Choose your learning path – Blockchain Foundation or Advanced

Hear from two blockchain analysts, Martha Bennett of Forrester and Craig Wentworth of Independent Thought, as they share their insights around using blockchain to solve critical business problems. Starting from the foundational building blocks to taking advanced steps for your business, Martha and Craig provide their perspectives on how you can make an impact with blockchain.

Foundation

By Martha Bennett at Forrester

Martha Bennett picture

 

Analyst Perspective on Blockchain

Q1

Why should businesses care about blockchain, particularly in today's environment?

During 2020, pandemic-induced disruptions drove home the need to increase process efficiency, improve supply chain visibility, and find new ways of collaborating, both internally and externally. Digitizing processes and paperwork go a long way to addressing these issues; adding a blockchain element unlocks even more value. Blockchain-based systems further increase efficiencies and savings through enabling the automation of multiparty workflows and processes, and allowing value chain participants to reinvent entire processes. Companies are also working on entirely new business and service models that wouldn’t be possible without blockchain technology.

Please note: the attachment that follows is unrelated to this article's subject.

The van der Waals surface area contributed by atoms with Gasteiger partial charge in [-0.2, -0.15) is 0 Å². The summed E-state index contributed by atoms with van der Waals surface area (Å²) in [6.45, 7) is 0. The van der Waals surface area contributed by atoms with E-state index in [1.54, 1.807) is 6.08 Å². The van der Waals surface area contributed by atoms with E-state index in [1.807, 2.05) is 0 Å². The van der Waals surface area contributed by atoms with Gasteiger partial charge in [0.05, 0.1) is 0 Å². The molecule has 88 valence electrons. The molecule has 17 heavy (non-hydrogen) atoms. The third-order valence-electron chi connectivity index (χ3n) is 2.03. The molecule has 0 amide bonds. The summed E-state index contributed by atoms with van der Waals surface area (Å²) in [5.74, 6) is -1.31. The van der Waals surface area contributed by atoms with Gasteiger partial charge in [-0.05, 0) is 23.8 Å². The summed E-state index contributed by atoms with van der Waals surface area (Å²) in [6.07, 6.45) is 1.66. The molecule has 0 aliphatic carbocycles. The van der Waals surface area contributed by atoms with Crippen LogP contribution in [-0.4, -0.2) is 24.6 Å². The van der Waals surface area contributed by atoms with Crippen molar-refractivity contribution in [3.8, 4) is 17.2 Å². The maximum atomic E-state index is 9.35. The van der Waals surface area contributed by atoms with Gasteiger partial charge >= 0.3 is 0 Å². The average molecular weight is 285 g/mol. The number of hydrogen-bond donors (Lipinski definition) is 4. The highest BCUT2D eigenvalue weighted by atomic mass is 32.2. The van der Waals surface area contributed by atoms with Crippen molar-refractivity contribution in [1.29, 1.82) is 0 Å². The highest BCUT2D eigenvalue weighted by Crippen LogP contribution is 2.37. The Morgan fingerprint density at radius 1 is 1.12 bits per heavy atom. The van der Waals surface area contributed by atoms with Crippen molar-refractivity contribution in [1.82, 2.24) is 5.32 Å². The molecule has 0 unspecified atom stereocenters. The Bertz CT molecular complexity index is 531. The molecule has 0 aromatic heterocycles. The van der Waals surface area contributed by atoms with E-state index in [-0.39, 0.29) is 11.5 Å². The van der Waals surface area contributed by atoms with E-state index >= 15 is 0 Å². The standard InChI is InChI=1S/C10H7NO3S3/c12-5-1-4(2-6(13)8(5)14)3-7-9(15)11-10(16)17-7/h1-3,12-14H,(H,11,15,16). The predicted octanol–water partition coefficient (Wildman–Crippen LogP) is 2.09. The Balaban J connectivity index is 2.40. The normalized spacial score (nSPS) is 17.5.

Q2

In simple terms, what is blockchain and what can it do?

Forrester’s definition of blockchain (aka Distributed Ledger Technology or DLT) is “A software architecture that supports multiparty workflows around trusted data that may be shared and distributed across organizational (and potentially national) boundaries”. This architectural principle has been translated into reality in many different ways, but there are common features.

As to what a blockchain can do, there are still a few common misperceptions. So let’s clear those up: